According to TrackTheRecovery.org, Erie County is estimated to have lost over 28% of small businesses. How would you work to encourage financial stability within local and state governments without overburdening the small business community?
Our small businesses have taken on the worst burden of the business community throughout this pandemic, while large corporations have benefited from record profits over the past year and even prior. I will advocate for the institution of a relief tax paid by large state and interstate corporations based in PA for the purpose of supporting small business growth, as well as measured local and state tax abatement for small businesses within the city of Erie who are looking to reopen or are first forming during this pandemic.
Our community is expecting a total of $225 million or more in American Recovery Plan funds. As a community leader, how would you prioritize this funding?
My first priority would be to provide funding to our residents who were laid off from their positions due to the pandemic, who are unable to return to their previous jobs.
My next priority would be to provide local tax abatement to small businesses who have been able to stay open through the pandemic without citation for ignoring CDC guidelines, as well as establish a pay premium for essential workers within the city.
My third priority would be to fund nonprofits and community centers that have been instrumental in administering Covid tests and vaccines to continue their medical service, to provide mental health services, and to fund future community engagement opportunities.
My fourth priority would be to conduct a survey of the most affected wards and districts in the city in terms of lost household income since the initial state emergency declaration, recruiting community organizations and local students, to effectively determine how to utilize the remaining funds according to the American Rescue Plan regulations.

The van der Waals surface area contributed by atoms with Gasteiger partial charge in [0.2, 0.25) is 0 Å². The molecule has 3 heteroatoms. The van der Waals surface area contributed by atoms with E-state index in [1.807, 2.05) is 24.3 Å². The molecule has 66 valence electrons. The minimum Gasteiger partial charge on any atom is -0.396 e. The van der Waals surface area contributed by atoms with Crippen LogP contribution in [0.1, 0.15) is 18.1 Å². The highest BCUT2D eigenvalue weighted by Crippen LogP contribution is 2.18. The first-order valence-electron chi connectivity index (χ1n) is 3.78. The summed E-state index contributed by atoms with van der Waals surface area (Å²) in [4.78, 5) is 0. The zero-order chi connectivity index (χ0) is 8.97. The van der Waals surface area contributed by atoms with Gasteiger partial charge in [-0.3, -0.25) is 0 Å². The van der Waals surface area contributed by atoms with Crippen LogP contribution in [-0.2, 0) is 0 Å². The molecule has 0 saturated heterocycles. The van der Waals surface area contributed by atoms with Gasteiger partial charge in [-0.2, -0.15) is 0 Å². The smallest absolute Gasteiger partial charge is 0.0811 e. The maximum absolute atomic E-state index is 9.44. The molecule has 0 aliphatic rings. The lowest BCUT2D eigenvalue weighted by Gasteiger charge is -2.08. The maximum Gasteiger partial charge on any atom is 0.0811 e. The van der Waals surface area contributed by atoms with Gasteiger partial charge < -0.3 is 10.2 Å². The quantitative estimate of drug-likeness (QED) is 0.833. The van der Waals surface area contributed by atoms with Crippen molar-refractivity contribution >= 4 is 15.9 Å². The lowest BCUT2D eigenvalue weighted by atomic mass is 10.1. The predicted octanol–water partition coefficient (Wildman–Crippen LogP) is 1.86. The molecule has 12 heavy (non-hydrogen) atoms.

My fifth priority would be to utilize the funds to establish reliable and affordable broadband access for our residents located in and out of Opportunity Zones.
Pittsburgh has seen success with tools such as Tax Increment Finance and Transit Revitalization Investment District to spur their City’s revitalization. Are you willing to make long-term investments in economic development?
I am fully invested in the long-term viability of our city, for our residents now and future transplants. On City Council, I would propose the adoption of a policy to build, buy, and foster clean energy production to create new opportunities for economic change in Erie. With Solar Revolution, an Erie-based solar energy supplier, GE, a leading manufacturer of wind turbines, and the presence of two universities in the city to promote clean energy research and implementation, Erie is provided with the opportunity to significantly invest in the development and study of various clean energy resources in our area. I would propose an investment in electric municipal vehicles and city sponsorship of electric personal vehicle usage, transforming the culture of our intra-city and inter-city transportation networks to spur the economy within our various neighborhoods and for businesses’ supply chains that utilize I-79 and I-90.
I support the progress that the city administration has made in finding and utilizing redevelopment grants, as well as the investment in small businesses through programs like KIVA to provide entrepreneurs with funding sources to establish new businesses, and I believe those programs are indispensable in creating a city that is attractive for its current residents and a magnet to compel enterprising and inspired people to move in. I advocate for a policy of investing in small businesses within designated communities like markets, childcare, and early education, and healthcare to build the foundation for those communities to decide on the future businesses that will best suit their long-term needs and desires. With the resources from programs like the Opportunity Zones and Community Development Block Grants, and with local finance tools like tax abatement and Tax Increment Finance as property values rise and future developments in underserved districts, wards, and census tracts become more attractive, I believe that we will heal our communities from years of neglect.